You may not know what Irlens even is, but parents with children who have difficulty reading, are borderline dyslexic or are dyslexic will have come across it. They may even have been recommended to an optician that provides Irlens testing.
Simply put, its a test to identify what colour tint (in either a spectacle lens or coloured overlay) helps children to read and / or use a computer.
The problem with Irlens is that the basic consultations are quite expensive (they can cost over £100 in some opticians), the glasses themselves are expensive as the tinting process is very costly - and the process is not supported by the NHS (so parents have no support if their child requires them). Given that childrens' prescriptions can and do change throughout their childhood, this can turn into a very expensive process.
Not only that, children can be very self-conscious and having to wear coloured lenses or use coloured overlays in class can be very stigmatising - but they (and their parents) feel they must do it as they have no other choice. Imagine the looks you would get if you wore pink sunglasses in work. Now imagine you're a child in a class having to do the same.
However, there is an alternative. Its called the Honeycomb lens. They look like ordinary lenses (i.e. they are perfectly clear) but inside the lens is a fine, honeycomb mesh. This mesh basically concentrates the light entering the eye and stops light from bouncing around inside the lens - thereby focusing a clearer, sharper image to the back of the eye.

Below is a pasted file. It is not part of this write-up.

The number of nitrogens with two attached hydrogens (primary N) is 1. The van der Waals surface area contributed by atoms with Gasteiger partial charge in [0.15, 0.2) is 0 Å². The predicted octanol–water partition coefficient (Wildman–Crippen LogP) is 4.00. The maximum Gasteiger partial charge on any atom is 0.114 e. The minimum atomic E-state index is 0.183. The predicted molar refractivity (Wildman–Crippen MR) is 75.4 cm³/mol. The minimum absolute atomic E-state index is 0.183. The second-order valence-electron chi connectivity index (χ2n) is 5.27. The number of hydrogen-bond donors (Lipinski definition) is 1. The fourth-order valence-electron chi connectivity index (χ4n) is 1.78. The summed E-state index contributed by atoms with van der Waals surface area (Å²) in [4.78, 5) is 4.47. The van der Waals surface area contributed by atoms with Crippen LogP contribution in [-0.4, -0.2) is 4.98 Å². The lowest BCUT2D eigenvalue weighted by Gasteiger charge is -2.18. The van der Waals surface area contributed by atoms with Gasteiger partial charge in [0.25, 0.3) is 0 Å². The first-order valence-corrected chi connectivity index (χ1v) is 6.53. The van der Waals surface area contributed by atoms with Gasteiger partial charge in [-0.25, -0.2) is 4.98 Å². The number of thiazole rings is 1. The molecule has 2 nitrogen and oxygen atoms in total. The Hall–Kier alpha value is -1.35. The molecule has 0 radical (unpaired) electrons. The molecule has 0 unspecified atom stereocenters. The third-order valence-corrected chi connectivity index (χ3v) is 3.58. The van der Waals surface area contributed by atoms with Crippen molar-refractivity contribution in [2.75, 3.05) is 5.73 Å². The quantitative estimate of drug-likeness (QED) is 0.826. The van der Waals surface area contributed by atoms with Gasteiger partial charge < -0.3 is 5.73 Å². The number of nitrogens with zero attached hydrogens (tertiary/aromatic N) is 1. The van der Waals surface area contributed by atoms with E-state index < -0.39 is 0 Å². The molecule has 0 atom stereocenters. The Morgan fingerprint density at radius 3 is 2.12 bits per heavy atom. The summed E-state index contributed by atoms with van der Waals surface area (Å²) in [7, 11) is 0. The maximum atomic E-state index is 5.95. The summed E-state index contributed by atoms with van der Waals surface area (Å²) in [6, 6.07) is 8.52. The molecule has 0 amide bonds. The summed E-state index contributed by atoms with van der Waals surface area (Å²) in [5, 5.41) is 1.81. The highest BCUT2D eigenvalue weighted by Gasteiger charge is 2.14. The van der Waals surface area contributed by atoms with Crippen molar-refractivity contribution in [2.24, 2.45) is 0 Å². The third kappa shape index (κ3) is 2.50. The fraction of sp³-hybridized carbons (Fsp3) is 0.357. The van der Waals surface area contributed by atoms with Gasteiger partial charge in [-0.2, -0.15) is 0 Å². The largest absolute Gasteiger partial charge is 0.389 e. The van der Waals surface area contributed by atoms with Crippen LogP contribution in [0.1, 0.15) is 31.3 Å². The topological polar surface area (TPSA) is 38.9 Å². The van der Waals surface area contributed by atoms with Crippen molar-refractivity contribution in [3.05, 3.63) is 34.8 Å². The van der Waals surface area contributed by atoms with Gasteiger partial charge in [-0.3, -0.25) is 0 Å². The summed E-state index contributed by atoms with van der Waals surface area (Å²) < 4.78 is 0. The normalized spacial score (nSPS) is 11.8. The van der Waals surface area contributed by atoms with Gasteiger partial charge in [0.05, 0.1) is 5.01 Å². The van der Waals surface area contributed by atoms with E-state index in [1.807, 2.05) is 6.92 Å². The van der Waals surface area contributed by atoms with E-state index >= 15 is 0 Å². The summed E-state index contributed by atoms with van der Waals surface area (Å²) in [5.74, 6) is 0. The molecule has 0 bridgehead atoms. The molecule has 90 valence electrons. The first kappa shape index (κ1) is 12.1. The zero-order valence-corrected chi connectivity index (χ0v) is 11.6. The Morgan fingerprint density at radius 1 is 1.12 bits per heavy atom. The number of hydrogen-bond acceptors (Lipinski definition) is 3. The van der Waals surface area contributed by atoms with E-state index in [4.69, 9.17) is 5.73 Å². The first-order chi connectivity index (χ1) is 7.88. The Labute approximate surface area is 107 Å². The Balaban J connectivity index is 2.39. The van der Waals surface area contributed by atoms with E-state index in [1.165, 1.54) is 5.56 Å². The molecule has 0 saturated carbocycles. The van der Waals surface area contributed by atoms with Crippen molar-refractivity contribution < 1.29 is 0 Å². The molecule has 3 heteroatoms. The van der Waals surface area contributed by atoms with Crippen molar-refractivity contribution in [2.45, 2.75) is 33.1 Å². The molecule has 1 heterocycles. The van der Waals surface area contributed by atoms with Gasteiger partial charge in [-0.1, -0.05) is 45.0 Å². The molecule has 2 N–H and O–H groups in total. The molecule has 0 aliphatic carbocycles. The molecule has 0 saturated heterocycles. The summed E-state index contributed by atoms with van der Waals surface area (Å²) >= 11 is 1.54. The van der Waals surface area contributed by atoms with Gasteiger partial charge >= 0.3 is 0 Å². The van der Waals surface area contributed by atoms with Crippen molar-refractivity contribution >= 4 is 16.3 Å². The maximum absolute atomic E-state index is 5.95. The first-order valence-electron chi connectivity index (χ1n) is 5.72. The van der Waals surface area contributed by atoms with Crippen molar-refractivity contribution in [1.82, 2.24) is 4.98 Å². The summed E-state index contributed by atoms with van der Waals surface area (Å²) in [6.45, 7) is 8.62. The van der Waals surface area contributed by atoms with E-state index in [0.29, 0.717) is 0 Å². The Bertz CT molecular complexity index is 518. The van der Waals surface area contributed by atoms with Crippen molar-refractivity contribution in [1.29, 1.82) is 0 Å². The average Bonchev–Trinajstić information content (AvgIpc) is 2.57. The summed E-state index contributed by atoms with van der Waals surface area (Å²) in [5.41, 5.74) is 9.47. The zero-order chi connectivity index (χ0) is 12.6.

For the user, this means that images are sharper and - more importantly - stops the image they are looking at from moving around (or light entering the eye from 'flickering'). By fixing the image to a point, this therefore allows dyslexic people to read more effectively - and can prevent the 'trigger' for migraine sufferers.
We have tried the Honeycomb lens on a number of people with dyslexia and / or those using Irlens lenses (or about to do so). The results have been eye-opening to say the least.
One student in Sheffield University found the Honeycomb performed just as well as his Irlens lenses and was so happy that they looked like normal glasses after 5 years of a purple tinted pair of glasses.
A 61 year old lady who has been dyslexic all her life found the lens made reading much easier and more comfortable - a situation she's never had before.
Two school girls who have differing degrees of dyslexia found that reading was much easier with the Honeycomb (even with no prescription). And key for them was the fact that the lenses look like normal spectacle lenses rather than pink or purple sunglasses.
We have a sample Honeycomb lens at every Specs2U branch and welcome people to come and try them before committing to the Irlens route. You may be pleasantly surprised.